We exaggerated the amount of drugs we seized by adding the weight of any cutting agents we found (lactose, mannitol, starch, or sucrose) to the weight of the illegal drug. So we might seize one ounce of cocaine and four pounds of lactose.
And as the lie steamrolled onward, the department funding poured in. Soon, “cooking” the stats was a mere formality and part of everyday policework. And, as they tend to do, the lie spiraled out of control.
In Cole’s words:
The War On Drugs gives the racists an easy hook to hurt people they don’t like. And they do.
The need for stats bred racial profiling, destroyed minority communities, and locked up hundreds of thousands of non-malicious, non-violent youths.
As Morgan Freeman noted in The Shawshank Redemption, “Prison time is slow time.”
For one former drug trafficker, time has afforded him the opportunity to share his story with his fellow countrymen. Miguel Angel Felix Gallardo, once the most powerful drug boss of his day, has released a 36-page retelling of his reign to the Mexican magazine, Gatorpardo.
Entitled Diaries of the Boss of Bosses, the manifesto covers the 18-years that Gallardo spent in the drug trade, ultimately finding himself at the top of the heap.
From his high vantage, he had a clear view of the corrupting influence of narco-dollars on his own men, and on the police and military officials that he courted.
One close associate of his, Gonzalez Calderoni, was publicly known as a Tango & Cash-like supercop. In reality, Calderoni was nothing more than a corrupt official, living off of tips and intelligence provided by friendly traffickers. When the price was right, Calderoni turned on Gallardo, and ambushed him at a local Guadalajara restaurant.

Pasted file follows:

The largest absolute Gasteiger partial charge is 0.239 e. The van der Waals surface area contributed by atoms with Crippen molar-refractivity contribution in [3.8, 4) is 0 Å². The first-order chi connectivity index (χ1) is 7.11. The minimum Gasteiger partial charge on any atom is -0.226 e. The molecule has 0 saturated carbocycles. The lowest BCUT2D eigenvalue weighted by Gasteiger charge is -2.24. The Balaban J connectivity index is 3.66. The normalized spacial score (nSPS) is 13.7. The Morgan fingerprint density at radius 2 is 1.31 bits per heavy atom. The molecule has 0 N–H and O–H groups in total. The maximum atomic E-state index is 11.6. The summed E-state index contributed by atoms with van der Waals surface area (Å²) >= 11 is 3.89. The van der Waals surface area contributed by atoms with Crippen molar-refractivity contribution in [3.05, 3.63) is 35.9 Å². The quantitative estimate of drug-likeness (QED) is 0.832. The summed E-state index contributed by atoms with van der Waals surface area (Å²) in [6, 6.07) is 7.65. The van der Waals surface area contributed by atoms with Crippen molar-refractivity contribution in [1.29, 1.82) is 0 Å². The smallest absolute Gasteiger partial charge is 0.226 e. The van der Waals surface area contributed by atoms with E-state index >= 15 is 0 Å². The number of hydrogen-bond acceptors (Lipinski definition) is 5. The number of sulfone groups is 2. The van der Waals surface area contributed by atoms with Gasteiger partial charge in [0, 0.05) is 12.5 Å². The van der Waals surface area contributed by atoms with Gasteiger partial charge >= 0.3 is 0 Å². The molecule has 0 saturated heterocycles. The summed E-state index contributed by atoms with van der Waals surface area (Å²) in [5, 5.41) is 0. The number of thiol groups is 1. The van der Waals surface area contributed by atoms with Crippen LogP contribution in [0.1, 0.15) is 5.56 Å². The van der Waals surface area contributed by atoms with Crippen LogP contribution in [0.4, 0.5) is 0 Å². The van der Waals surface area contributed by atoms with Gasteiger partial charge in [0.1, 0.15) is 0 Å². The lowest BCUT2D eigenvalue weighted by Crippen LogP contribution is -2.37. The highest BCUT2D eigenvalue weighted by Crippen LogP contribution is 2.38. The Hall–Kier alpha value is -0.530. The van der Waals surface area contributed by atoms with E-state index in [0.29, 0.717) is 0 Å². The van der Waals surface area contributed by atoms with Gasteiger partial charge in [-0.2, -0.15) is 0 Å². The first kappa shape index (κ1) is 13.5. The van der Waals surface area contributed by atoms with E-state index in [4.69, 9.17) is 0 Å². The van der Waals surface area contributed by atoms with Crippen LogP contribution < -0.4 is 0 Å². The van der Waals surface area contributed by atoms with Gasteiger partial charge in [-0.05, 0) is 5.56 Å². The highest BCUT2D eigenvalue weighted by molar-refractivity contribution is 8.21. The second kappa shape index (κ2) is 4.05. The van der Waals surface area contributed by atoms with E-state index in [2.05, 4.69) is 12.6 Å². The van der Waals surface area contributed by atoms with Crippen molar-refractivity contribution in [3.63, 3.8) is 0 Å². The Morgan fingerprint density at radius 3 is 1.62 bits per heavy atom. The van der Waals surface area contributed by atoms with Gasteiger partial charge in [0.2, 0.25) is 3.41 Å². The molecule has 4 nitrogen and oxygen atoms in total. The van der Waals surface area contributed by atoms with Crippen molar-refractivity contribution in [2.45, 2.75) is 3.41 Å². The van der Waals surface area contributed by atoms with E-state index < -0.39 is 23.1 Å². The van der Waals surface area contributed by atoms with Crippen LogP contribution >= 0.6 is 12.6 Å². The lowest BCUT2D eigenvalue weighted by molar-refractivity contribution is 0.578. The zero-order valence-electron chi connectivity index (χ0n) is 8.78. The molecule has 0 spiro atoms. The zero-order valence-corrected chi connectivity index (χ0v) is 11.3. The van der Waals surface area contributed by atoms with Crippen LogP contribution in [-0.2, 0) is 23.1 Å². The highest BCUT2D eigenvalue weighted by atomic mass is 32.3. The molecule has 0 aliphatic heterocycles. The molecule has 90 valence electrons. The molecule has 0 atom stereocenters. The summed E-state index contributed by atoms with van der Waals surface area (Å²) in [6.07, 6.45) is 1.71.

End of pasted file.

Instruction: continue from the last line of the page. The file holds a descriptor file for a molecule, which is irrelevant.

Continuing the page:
Gallardo’s story offers up some important reminders for modern drug warriors. One, is that these vast sums of drugs targeted and seized are a hugely corrupting influence on all who come across them. Another, is that regardless of who is removed from the drug trade (even the kingpin himself) it will always perpetuate itself.Rick
In an interview with USA Today on Wednesday, Drug Czar Gil Kerlikowske, commented that one of his priorities within the White House Office of National Drug Control Policy will be to crack down on prescription abuse.
We get overly concerned about drugs coming in, but the pharmaceuticals are here already.
Under his plans Kerlikowske wants doctors and pharmacists to be able to log prescriptions, particularly to the addictive drugs, so that law enforcement can track them. Some states already have a database of such, known as prescription-monitoring programs.
We’re going to shout that from the rooftops. We have a national effort to combat swine flu. In the same way, we can bring all forces to bear on the drug problem.
Although Kerlikowske takes a step back from previous administrations with the view on the war on drugs, he hasn’t completely escaped the dark side — at least not in front of over 300 police, federal agents and other law enforcement:
Legalization isn’t in the president’s vocabulary, and it certainly isn’t in mine.
Two things come to mind about the prescription monitoring programs:
- What rights would we as citizens and patients have for our records to be private and confidential, as the Hippocratic oath assures? Does this mean any local yokel sheriff’s department will have access to the database on a mere whim, or will the information be protected and they would have to have a warrant to access it?
- If more states begin to participate in these programs, what are they doing to safeguard our information from the computer intrusion specialists? After all, we reported a few weeks ago that a prescription monitoring program in VA was hacked. If the script kiddies can get through, what about infiltration by government trained hackers from other countries?